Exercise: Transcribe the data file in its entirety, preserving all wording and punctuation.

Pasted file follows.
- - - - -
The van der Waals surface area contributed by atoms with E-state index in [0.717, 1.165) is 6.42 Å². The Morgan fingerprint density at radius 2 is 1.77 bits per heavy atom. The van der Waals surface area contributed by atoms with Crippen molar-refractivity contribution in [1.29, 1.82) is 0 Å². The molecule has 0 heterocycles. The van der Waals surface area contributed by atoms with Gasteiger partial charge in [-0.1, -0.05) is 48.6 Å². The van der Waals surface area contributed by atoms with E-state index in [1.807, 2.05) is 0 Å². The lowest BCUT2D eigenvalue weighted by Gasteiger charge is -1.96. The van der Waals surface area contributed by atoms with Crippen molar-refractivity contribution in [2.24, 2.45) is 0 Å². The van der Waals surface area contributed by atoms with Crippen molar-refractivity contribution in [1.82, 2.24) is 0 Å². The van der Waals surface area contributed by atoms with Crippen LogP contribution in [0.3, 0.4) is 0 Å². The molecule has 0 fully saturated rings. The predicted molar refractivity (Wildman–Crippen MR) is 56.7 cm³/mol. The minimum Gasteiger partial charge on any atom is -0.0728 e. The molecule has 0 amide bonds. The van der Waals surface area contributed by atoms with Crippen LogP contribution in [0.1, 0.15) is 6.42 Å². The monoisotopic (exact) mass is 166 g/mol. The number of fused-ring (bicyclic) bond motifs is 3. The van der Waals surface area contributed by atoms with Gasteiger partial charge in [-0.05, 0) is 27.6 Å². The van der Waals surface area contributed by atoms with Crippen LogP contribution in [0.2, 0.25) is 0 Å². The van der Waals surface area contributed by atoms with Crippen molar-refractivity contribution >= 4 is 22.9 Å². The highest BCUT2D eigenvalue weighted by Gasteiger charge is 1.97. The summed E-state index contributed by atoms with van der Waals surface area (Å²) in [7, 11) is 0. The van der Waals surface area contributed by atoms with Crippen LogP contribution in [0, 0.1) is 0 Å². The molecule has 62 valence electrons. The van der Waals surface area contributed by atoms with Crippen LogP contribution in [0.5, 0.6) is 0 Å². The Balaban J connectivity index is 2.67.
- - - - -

The van der Waals surface area contributed by atoms with E-state index in [0.717, 1.165) is 6.42 Å². The Morgan fingerprint density at radius 2 is 1.77 bits per heavy atom. The van der Waals surface area contributed by atoms with Crippen molar-refractivity contribution in [1.29, 1.82) is 0 Å². The molecule has 0 heterocycles. The van der Waals surface area contributed by atoms with Gasteiger partial charge in [-0.1, -0.05) is 48.6 Å². The van der Waals surface area contributed by atoms with E-state index in [1.807, 2.05) is 0 Å². The lowest BCUT2D eigenvalue weighted by Gasteiger charge is -1.96. The van der Waals surface area contributed by atoms with Crippen molar-refractivity contribution in [2.24, 2.45) is 0 Å². The van der Waals surface area contributed by atoms with Crippen molar-refractivity contribution in [1.82, 2.24) is 0 Å². The van der Waals surface area contributed by atoms with Crippen LogP contribution in [0.3, 0.4) is 0 Å². The molecule has 0 fully saturated rings. The predicted molar refractivity (Wildman–Crippen MR) is 56.7 cm³/mol. The minimum Gasteiger partial charge on any atom is -0.0728 e. The molecule has 0 amide bonds. The van der Waals surface area contributed by atoms with Crippen LogP contribution in [0.1, 0.15) is 6.42 Å². The monoisotopic (exact) mass is 166 g/mol. The number of fused-ring (bicyclic) bond motifs is 3. The van der Waals surface area contributed by atoms with Gasteiger partial charge in [-0.05, 0) is 27.6 Å². The van der Waals surface area contributed by atoms with Crippen LogP contribution in [0.2, 0.25) is 0 Å². The van der Waals surface area contributed by atoms with Crippen molar-refractivity contribution >= 4 is 22.9 Å². The highest BCUT2D eigenvalue weighted by Gasteiger charge is 1.97. The summed E-state index contributed by atoms with van der Waals surface area (Å²) in [7, 11) is 0. The van der Waals surface area contributed by atoms with Crippen LogP contribution in [0, 0.1) is 0 Å². The molecule has 62 valence electrons. The van der Waals surface area contributed by atoms with Crippen LogP contribution in [0.5, 0.6) is 0 Å². The Balaban J connectivity index is 2.67.